The TSA has warned airport officials, crew, and law enforcement that the new procedure may involve an officer making more intimate contact than before . If CNN correspondent Angela Rye s recent experience is any indication, yeah, the new procedure does sound a lot more involved2. The TSA doesn t get very detailed on what the new procedure will look like, but the Airports Council International-North America (ACI-NA) sent a security notice to members that offered a vague description, according to Bloomberg:
Now security screeners will use the front of their hands on a passenger in a private screening area if one of the prior screening methods indicates the presence of explosives, according to a security notice that the Airports Council International-North America (ACI-NA) sent its U.S . members following a March 1 conference call with TSA official. The TSA website doesn t give you much to go on3 in terms of options, either . They simply say: At any time during the process, you may request private screening accompanied by a companion of your choice . A second officer of the same gender will always be present during private screening.
Not very comforting, considering it s the same procedure, just in private. According to LegalMatch4, rejecting a pat down altogether will likely get you booted from the airport . It s worth noting that if you reject the full-body scanner, you ll get a pat down instead . That said, you can still get a pat down if you go through the full-body scanner. (Also, TSA can still reject your request5 if you d rather have a pat down and a scan, so that s not even necessarily an option). If you want to avoid a pat down, here s what one TSA agent told Reader s Digest6:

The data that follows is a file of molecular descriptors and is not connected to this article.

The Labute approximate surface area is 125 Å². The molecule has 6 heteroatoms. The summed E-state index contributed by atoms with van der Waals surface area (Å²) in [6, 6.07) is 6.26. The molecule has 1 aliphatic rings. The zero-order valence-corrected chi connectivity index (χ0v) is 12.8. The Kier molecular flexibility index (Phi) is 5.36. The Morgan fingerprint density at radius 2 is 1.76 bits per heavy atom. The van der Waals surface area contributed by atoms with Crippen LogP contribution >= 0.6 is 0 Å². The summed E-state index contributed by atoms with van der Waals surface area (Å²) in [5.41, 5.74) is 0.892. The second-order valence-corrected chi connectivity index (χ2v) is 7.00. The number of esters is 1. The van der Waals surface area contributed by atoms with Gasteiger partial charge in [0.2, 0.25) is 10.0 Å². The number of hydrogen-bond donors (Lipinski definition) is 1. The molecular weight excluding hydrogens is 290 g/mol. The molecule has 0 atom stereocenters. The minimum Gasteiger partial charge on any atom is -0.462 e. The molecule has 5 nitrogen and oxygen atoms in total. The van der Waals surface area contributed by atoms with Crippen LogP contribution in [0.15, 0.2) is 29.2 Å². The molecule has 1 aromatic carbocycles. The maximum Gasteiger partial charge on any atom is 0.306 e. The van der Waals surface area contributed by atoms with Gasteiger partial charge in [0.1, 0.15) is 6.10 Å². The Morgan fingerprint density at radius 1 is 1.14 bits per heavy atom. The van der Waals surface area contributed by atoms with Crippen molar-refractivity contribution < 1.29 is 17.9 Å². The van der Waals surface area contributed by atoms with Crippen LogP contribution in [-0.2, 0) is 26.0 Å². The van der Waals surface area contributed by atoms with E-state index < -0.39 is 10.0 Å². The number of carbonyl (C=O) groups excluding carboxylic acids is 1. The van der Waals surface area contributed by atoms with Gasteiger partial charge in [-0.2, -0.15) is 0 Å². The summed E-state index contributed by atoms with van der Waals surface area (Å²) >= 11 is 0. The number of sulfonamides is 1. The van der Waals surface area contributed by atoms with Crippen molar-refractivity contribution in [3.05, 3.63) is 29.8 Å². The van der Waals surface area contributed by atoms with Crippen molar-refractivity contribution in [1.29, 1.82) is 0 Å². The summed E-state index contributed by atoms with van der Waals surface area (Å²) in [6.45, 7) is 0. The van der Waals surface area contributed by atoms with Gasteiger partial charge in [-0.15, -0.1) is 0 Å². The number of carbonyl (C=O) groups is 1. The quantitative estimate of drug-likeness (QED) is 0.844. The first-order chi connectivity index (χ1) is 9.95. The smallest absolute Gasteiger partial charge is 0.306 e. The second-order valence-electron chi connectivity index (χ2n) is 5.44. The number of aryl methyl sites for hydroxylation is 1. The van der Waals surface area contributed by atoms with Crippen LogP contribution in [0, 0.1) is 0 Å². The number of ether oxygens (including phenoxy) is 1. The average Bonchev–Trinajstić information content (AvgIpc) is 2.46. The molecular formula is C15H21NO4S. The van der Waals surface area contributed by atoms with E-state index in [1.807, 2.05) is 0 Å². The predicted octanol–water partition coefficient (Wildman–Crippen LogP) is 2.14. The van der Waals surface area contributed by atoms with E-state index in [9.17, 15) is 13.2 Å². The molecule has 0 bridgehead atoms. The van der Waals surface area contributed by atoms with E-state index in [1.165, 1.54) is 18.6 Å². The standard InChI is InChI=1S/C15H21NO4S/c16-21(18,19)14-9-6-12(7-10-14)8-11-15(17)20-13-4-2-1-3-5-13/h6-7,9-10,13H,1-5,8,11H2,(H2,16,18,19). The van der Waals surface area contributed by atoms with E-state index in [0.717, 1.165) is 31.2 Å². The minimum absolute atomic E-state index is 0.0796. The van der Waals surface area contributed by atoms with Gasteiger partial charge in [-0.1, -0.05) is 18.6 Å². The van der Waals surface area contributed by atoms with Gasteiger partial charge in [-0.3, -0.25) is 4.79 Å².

Don t wear shirts or pants with extraneous pockets, buttons, or zippers, or anything with sequined bling on it . These items tend to appear suspicious on the scanner, which is programmed to flag anything out of the ordinary. Of course, don t look suspicious is pretty ridiculous advice, but the TSA isn t exactly flexible, and their policies seem to only be getting more aggressive . If nothing else, these new procedures are something to be aware of next time you fly .
For more detail, head to the links below.
- ^ weren t uncomfortable enough, (lifehacker.com)
- ^ the new procedure does sound a lot more involved (www.cnn.com)
- ^ TSA website doesn t give you much to go on (www.tsa.gov)
- ^ According to LegalMatch (www.legalmatch.com)
- ^ TSA can still reject your request (www.latimes.com)
- ^ TSA agent told Reader s Digest (www.rd.com)
- ^ TSA Warns Local Police About Its New Airport Pat-Downs (www.bloomberg.com)
- ^ Consumerist (consumerist.com)